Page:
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Rabbi Bulka's Weekly Question

Rabbi Bulka's Weekly Question

Parishioners go to their clergyman to confess sins and talk out problems. But who do the clergy go to?

Where does the helper who needs help go for help? Who is the psychologist's psychologist?

This is a question that I have been asked on many occasions. And the multi-faceted answer I share with you is sure to make you somewhat skeptical, but it is the answer for myself.

No one is an island unto himself, or herself. We all need others, for different reasons and at different times. For issues that affect others, such as my wife or my children, I would normally consult with them. It could hardly be otherwise. But these are not confessionals in any sense.

In reality, confession is, at once, not a major component of Jewish affirmation, and on the other hand, it is a regular component of Jewish affirmation. We do not go to ecclesiastics to confess sins, but we confess daily to God. We never know if we have been forgiven, and we never take it upon ourselves to pronounce someone as having been forgiven. That is purely God's business, not ours.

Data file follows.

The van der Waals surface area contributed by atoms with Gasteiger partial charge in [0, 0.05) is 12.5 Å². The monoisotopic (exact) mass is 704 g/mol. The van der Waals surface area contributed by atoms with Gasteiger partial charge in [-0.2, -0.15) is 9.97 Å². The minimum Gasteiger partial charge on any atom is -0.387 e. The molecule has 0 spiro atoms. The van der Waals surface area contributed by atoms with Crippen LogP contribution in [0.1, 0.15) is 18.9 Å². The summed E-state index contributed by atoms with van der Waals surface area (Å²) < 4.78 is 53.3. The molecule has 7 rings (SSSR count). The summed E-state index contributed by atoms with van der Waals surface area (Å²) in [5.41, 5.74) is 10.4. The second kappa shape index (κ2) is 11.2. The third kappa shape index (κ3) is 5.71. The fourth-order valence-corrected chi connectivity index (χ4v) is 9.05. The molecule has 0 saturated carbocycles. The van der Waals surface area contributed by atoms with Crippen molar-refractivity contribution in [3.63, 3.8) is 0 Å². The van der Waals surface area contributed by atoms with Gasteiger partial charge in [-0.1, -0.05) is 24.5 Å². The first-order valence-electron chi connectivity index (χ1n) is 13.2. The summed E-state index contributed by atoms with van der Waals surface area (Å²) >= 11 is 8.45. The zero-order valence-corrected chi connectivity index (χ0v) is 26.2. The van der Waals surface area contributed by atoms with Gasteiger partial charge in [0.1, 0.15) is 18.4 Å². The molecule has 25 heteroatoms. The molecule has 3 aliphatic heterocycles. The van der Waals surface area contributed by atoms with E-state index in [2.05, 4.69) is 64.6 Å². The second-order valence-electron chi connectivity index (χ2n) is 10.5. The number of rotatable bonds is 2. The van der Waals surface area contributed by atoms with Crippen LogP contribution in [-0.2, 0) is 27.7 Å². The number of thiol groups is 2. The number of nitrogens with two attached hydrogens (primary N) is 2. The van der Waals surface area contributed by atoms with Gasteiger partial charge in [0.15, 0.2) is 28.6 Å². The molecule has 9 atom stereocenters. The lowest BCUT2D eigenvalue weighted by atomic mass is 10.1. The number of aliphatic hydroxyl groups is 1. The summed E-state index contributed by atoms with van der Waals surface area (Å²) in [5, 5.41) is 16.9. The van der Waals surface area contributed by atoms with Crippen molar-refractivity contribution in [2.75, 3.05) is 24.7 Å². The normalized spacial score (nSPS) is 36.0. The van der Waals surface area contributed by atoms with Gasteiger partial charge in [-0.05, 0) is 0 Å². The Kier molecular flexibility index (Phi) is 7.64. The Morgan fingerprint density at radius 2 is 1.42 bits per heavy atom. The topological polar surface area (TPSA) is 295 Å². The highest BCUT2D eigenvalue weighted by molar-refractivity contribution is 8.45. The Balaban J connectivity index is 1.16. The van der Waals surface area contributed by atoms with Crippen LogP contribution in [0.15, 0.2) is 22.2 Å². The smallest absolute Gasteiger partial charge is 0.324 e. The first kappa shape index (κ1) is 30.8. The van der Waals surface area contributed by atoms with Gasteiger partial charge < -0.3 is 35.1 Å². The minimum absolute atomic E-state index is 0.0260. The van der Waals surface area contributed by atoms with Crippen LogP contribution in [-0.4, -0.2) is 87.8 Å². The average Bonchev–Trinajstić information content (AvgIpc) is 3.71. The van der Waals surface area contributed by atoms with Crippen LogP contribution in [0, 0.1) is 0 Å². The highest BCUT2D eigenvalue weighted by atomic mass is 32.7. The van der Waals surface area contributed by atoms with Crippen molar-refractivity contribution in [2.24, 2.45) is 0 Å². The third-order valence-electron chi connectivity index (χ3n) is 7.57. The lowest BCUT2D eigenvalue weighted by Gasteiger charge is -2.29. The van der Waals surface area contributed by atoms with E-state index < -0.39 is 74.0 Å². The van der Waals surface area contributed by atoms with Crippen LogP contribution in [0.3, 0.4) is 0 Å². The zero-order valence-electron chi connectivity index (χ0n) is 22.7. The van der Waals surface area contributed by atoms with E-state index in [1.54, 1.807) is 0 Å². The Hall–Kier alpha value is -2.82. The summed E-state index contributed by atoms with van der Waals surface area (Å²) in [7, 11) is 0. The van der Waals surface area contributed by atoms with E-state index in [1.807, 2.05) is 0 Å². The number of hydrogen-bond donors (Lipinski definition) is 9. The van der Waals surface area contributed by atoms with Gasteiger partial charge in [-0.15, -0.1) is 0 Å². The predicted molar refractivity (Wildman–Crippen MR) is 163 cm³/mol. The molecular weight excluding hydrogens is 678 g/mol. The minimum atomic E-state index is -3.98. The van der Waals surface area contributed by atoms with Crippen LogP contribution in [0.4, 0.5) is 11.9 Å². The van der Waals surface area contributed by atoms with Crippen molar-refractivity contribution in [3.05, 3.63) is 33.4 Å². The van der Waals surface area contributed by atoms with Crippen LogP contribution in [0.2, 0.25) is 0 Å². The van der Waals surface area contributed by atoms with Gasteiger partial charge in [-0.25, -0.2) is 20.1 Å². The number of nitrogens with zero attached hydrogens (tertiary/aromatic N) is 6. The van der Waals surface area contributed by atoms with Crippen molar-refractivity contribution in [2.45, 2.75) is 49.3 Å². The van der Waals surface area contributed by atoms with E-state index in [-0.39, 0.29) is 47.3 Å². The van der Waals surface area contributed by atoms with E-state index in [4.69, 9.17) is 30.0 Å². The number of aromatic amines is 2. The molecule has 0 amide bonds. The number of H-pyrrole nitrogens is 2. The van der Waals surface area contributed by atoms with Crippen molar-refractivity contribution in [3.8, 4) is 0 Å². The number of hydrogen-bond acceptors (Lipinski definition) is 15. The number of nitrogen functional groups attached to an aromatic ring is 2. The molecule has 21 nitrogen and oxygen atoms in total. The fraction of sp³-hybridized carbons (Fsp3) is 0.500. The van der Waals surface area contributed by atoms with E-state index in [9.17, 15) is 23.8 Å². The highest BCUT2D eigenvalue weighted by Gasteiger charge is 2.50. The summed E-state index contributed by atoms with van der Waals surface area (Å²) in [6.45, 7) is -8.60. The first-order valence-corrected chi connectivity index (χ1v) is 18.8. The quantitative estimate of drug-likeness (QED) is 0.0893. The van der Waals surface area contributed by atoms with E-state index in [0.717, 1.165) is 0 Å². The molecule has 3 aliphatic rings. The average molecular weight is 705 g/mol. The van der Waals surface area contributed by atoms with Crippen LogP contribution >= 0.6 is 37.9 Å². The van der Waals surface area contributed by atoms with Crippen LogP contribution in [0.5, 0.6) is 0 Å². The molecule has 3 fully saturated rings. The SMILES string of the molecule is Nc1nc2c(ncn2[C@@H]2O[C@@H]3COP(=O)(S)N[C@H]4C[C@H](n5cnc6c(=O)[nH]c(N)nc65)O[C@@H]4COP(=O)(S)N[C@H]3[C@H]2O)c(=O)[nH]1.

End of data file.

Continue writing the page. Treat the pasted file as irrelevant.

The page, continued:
It helps our equilibrium to know we are not perfect, that because we are human we have erred, that we need to live with our imperfections, and try our best to overcome and to improve.

As to help with problems, my help comes from the many problems that come my way. Over the course of time, I have dealt with almost every human problem imaginable, including child abuse, rape, cheating, betrayal, poverty, cancer, depression, etc. There are serious problems out there, some of them intractable, beyond the possibility for resolution.

All this has taught me perspective, that there are problems and there are problems. My awareness of the serious problems stares me in the face every time I think I have a problem. The best therapy for anyone who thinks the problem being confronted is a serious one, is to go visiting people in a hospital. That is where you see real problems. The other problems usually pale in comparison.

Thank you for bringing up this question in this form. It affords me the opportunity to share this piece of advice with the readers of this column. That advice is -- barring a life-threatening issue, or something close to it, if you think you have a problem, step out of yourself and try to help others in the really deep throes of agony -- those who are jobless and have no income, those who have suffered the loss of a loved one, those who are wrestling with life-threatening illness.

This will not solve your problem, but it will place the problem into a different and better perspective. That better perspective will increase the likelihood the problem will disappear or be resolved.

 

Originally published in the Ottawa Citizen on  May 19, 2007

Fri, September 20 2019 20 Elul 5779